Out of the legions of neglected books from all the books that have come and gone in all the world, very few return to any kind of currency. Once the book slips out of print, or the generation of readers that made it a bestseller in its day have gone on to the next thing, that title slips quietly into the past. Even if someone puts it up free on Kindle, who’s going to download it, much less ever get around to reading it?
Jack Black’s autobiography You Can’t Win from 1926 became something of a bestseller, taking him from a desk job with the San Francisco Call off to society events and moments of fame in New York City and Hollywood, but by 1932 the run was over and Black slipped away, never to be heard from again. A suicide? A return to life as a hobo and small time criminal, and a quiet death under another name in an unknown town? No one can say.
You Can’t Win got its bulge on lasting fame when William S. Burroughs discovered a copy, committed parts to memory, pirated parts for his first novel Junkie in 1953. When Burroughs made it, You Can’t Win got a toehold on immortality.
If you happen to find one of the early printings for cheap, grab it, but I’m happy with the in-print trade paper edition from AK Press/Nabat, which includes an intro by Burroughs describing what the book means to him, and an afterword with more information, such as:
In the months before the 1906 earthquake Black was apparently a one-man San Francisco reign of terror until he was caught for shooting a man in a botched holdup in Golden Gate Park and got his 25 year sentence.
Yeah, you need it for your San Francisco collection. And you can get a copy easily at Green Apple Books on Clement, where Kevin Hunsanger has been promoting it relentlessly for years — Kevin once told me that Green Apple alone has sold enough copies to plow through entire press runs of the AK Press edition.
I read You Can’t Win in large part for the San Francisco connection, but also for the background on crime in America, since the era Black rode the rails and did the yegg thing dovetails into the period when Hammett worked for Pinkerton’s. For me, it was worth reading, just to happen across the description of the hobo jungle being set upon with the head-breaker crew armed with saps. No question, a classic of crime and the underworld, although I didn’t like it as much as William S. Burroughs apparently did.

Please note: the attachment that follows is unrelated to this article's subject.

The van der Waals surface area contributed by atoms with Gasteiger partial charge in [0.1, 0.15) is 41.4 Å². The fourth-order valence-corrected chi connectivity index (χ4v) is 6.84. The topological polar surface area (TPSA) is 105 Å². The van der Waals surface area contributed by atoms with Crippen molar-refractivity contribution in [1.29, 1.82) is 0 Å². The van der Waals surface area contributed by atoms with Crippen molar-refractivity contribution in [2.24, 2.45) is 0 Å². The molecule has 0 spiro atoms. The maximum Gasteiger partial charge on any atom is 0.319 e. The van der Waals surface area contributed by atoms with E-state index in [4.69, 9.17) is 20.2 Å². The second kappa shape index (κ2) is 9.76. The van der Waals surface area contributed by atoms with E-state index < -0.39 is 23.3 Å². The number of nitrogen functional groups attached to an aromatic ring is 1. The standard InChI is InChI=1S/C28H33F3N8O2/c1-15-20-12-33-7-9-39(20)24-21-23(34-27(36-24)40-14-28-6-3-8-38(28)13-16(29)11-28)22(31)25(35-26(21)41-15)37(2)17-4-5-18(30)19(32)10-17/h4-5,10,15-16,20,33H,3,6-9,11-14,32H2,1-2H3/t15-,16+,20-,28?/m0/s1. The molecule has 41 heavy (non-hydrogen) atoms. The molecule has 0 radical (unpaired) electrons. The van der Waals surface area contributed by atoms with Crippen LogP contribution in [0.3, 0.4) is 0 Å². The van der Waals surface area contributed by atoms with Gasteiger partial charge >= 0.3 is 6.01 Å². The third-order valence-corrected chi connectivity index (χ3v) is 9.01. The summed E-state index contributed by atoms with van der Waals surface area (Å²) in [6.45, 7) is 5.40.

I remember one guy telling me how Black dropped cool names of crooks similar to the roll call Hammett trots out in The Big Knockover — Salt Chunk Mary, The Sanctimonious Kid, Gold Tooth. Yeah, Black drops a few handles that evoke the roster of one hundred crooks come into Frisco to rob two banks across the street from each other at Pine and Montgomery, but Hammett names one crook after another, not just two or three. A feat of creativity — or deep knowledge drawn from years working as a detective — that remains unequaled to this day. Anyone who knows of any other author who comes remotely close to equaling that roster of names in Knockover — Toby the Lugs, Old Pete Best, Fat Boy Clarke, the Dis-and-Dat Kid, L.A. Slim (“from Denver”), Bull McGonickle (“still pale from fifteen years in Joliet”), Toots Salda (“the strongest man in crookdom, who had once picked up and run away with two Savannah coppers to whom he was handcuffed”), and many, many more — please let me know. Jack Black isn’t even in that contest.
And if you are a fan of Burroughs or The Beats, you probably need to read You Can’t Win, just for form. I met Burroughs once, when he was doing a signing in City Lights, in company with John Law and Lance Alexander of The Suicide Club, and among other things we asked him about various pulp magazines such as Weird Tales. I was a bit surprised to find that Burroughs knew about Donald Wandrei and his story “The Red Brain” — but I shouldn’t have been surprised. Burroughs was obviously sharper than hell, and what kind of illiterate doesn’t know about stuff like You Can’t Win and “The Red Brain”?